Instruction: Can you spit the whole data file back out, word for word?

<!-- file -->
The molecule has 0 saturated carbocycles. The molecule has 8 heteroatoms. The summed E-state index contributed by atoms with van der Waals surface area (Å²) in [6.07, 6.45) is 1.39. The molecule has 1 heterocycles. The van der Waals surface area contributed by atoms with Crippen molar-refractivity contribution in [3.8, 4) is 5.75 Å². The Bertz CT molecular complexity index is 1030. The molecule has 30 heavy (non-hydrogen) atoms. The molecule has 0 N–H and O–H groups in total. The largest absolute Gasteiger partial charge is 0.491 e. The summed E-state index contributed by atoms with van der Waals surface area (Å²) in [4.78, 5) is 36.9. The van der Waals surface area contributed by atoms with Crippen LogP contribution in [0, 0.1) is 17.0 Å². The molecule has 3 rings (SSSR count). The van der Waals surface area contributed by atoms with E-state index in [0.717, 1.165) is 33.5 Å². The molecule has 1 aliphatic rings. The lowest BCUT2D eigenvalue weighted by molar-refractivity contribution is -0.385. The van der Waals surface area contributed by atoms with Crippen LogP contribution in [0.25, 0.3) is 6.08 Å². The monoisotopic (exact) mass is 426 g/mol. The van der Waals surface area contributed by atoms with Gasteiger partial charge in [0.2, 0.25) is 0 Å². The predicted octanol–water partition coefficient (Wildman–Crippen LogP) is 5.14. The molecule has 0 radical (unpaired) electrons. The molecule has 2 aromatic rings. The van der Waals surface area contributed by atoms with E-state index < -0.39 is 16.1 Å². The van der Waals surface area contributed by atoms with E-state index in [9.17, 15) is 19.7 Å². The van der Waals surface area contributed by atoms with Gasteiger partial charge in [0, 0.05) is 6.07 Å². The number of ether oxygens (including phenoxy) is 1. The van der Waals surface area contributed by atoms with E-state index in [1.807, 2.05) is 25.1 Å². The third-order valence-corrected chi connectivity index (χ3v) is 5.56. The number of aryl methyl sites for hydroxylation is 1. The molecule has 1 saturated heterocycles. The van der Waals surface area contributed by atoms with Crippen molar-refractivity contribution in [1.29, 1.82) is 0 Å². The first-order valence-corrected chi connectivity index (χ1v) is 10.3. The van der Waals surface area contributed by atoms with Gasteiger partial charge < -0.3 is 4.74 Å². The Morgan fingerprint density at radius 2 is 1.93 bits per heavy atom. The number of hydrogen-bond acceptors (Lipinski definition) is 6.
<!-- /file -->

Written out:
The molecule has 0 saturated carbocycles. The molecule has 8 heteroatoms. The summed E-state index contributed by atoms with van der Waals surface area (Å²) in [6.07, 6.45) is 1.39. The molecule has 1 heterocycles. The van der Waals surface area contributed by atoms with Crippen molar-refractivity contribution in [3.8, 4) is 5.75 Å². The Bertz CT molecular complexity index is 1030. The molecule has 30 heavy (non-hydrogen) atoms. The molecule has 0 N–H and O–H groups in total. The largest absolute Gasteiger partial charge is 0.491 e. The summed E-state index contributed by atoms with van der Waals surface area (Å²) in [4.78, 5) is 36.9. The van der Waals surface area contributed by atoms with Crippen LogP contribution in [0, 0.1) is 17.0 Å². The molecule has 3 rings (SSSR count). The van der Waals surface area contributed by atoms with E-state index in [0.717, 1.165) is 33.5 Å². The molecule has 1 aliphatic rings. The lowest BCUT2D eigenvalue weighted by molar-refractivity contribution is -0.385. The van der Waals surface area contributed by atoms with Crippen LogP contribution in [0.25, 0.3) is 6.08 Å². The monoisotopic (exact) mass is 426 g/mol. The van der Waals surface area contributed by atoms with Gasteiger partial charge in [0.2, 0.25) is 0 Å². The predicted octanol–water partition coefficient (Wildman–Crippen LogP) is 5.14. The molecule has 0 radical (unpaired) electrons. The molecule has 2 aromatic rings. The van der Waals surface area contributed by atoms with E-state index < -0.39 is 16.1 Å². The van der Waals surface area contributed by atoms with E-state index in [9.17, 15) is 19.7 Å². The van der Waals surface area contributed by atoms with Gasteiger partial charge in [0, 0.05) is 6.07 Å². The number of ether oxygens (including phenoxy) is 1. The van der Waals surface area contributed by atoms with E-state index in [1.807, 2.05) is 25.1 Å². The third-order valence-corrected chi connectivity index (χ3v) is 5.56. The number of aryl methyl sites for hydroxylation is 1. The molecule has 1 saturated heterocycles. The van der Waals surface area contributed by atoms with Crippen molar-refractivity contribution in [1.29, 1.82) is 0 Å². The first-order valence-corrected chi connectivity index (χ1v) is 10.3. The van der Waals surface area contributed by atoms with Gasteiger partial charge < -0.3 is 4.74 Å². The Morgan fingerprint density at radius 2 is 1.93 bits per heavy atom. The number of hydrogen-bond acceptors (Lipinski definition) is 6.